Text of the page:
In Nepal there are around 30 daily newspapers and a few weekly newspapers, many of them in small editions. The most important daily newspapers are published in Kantipur. The total circulation of all newspapers is around 250,000 copies. Newspapers appear mainly in Nepali and English. The English-language press in particular is considered critical of the government.

The state news agency Rastriya Samachar Samiti (RSS) is based in Kathmandu.

The state television company, which has been broadcasting its program since 1986, only reaches a maximum of ten percent of the total population. There are two private TV channels that are entertainment-only channels with no daily news.

The first state radio station began broadcasting in 1951. There are an average of 39 radio and seven television sets for every 1,000 inhabitants. Private radio stations were banned in January 2001 amid the civil war.

The use of computer technology and the Internet is increasing rapidly, especially in cities. Most people surf in Internet cafes, private connections are very rare because of the high costs and the poor network.In total, there are 11.6 telephone connections, 2.7 computers and 0.05 internet access for every 1,000 inhabitants.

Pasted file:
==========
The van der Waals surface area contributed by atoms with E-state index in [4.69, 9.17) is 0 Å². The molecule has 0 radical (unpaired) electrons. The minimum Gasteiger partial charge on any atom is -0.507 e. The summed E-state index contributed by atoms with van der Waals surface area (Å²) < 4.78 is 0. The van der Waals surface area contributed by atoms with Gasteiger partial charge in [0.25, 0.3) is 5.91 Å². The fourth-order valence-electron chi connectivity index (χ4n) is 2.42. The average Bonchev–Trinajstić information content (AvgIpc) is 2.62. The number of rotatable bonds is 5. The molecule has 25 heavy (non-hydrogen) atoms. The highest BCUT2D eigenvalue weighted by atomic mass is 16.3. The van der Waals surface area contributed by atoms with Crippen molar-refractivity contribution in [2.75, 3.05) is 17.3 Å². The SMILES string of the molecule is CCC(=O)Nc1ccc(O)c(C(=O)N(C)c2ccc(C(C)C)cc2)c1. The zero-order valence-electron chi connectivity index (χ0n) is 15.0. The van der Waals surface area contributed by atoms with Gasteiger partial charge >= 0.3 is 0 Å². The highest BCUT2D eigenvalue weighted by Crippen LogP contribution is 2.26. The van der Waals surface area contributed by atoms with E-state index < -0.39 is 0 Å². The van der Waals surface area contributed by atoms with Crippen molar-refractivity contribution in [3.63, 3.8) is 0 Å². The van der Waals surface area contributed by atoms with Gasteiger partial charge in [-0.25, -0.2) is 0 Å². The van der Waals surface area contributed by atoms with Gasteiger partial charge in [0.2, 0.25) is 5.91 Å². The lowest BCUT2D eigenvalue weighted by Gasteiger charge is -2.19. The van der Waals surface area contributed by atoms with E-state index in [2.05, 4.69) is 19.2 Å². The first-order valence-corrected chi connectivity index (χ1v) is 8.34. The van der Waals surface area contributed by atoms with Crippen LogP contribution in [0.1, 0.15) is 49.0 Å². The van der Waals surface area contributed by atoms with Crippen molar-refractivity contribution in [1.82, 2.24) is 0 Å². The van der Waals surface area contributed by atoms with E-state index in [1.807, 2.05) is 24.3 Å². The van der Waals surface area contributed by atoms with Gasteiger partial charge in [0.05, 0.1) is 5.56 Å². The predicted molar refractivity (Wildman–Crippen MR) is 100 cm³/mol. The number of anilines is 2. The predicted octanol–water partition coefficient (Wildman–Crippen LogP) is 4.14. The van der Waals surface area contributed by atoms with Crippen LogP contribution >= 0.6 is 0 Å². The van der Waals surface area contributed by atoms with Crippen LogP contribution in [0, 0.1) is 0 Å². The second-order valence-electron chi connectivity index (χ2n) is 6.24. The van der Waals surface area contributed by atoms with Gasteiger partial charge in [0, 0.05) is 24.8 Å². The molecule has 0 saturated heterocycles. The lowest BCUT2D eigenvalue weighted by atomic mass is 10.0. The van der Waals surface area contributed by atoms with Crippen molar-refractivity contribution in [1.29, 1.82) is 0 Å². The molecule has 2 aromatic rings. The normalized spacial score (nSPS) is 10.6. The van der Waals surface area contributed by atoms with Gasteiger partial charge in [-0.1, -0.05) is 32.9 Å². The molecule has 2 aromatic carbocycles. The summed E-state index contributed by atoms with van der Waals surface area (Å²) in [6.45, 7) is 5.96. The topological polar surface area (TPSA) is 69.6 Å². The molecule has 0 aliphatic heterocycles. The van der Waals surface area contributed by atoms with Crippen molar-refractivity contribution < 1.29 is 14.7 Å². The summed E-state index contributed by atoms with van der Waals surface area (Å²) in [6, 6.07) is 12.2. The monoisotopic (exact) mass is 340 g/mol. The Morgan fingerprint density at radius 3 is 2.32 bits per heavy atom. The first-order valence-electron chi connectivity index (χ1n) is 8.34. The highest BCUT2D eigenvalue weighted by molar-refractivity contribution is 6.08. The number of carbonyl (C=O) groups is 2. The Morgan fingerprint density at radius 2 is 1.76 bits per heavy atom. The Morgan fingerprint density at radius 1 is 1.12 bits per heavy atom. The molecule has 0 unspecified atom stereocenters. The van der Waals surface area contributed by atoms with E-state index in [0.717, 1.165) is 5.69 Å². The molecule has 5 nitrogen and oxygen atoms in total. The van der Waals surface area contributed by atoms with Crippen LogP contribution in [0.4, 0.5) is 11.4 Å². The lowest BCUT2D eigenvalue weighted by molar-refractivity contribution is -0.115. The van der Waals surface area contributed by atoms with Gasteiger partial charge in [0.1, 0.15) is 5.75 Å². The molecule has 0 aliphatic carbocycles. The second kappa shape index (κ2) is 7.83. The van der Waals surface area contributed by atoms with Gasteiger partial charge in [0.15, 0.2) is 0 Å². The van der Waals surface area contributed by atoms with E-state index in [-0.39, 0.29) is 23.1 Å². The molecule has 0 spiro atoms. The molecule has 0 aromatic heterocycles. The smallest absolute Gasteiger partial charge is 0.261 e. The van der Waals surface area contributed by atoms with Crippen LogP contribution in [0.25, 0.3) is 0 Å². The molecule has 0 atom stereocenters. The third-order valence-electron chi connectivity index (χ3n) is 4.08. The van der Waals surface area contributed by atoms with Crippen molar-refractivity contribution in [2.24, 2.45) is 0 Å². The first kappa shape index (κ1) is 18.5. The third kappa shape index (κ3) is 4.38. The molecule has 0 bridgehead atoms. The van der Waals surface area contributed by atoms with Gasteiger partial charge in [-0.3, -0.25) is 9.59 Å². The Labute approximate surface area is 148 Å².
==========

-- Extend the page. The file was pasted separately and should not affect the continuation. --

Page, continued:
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  • Dieter Conrad (1995): The new Nepalese constitution, in: Nepal and the Himalaya region / Fourth Heidelberg South Asia Talks. Edited by Martin Gaenszle and Dietrich Schmitd-Vogt. Stuttgart.
  • Wolf Donner (1994): Habitat Nepal. A development geography, Hamburg: messages from the Institute for Asian Studies.
  • Martin Gaenszle (1995): Democracy in the Nepalese Context. Background of the current political changes, in: Nepal and the Himalaya region / Fourth Heidelberg South Asia Talks. Edited by Martin Gaenszle and Dietrich Schmitd-Vogt. Stuttgart.
  • Torsten Otto and Christoph Sprung (2002): Nepal's civil war escalated, in: antimilitarismus information, 32nd volume, issue 6, June 2002, pp. 34-40.
  • Ram Pradhan (1997) Renewed Change of Power in Nepal: Analysis and Perspectives, in: South Asia 17.2; Pp.54-57.
  • Eric Töpfer (2001): Red Star beyond China. Maoism in South Asia, in: Disloyal 15, Spring 2001, pp. 13f.
  • "Probably the most up-to-date and extremely informative> Web site Nepalresearch is a German-Nepalese production with mostly English-language articles, most of which are supported by press links from the country.
  • Report of the Friedrich-Ebert-Stiftung in Kathmandu from 2001> on domestic politics
  • Relevant information from the> Austrian Research Foundation for Development
  • The German Foreign Office (offers up-to-date information on domestic policy)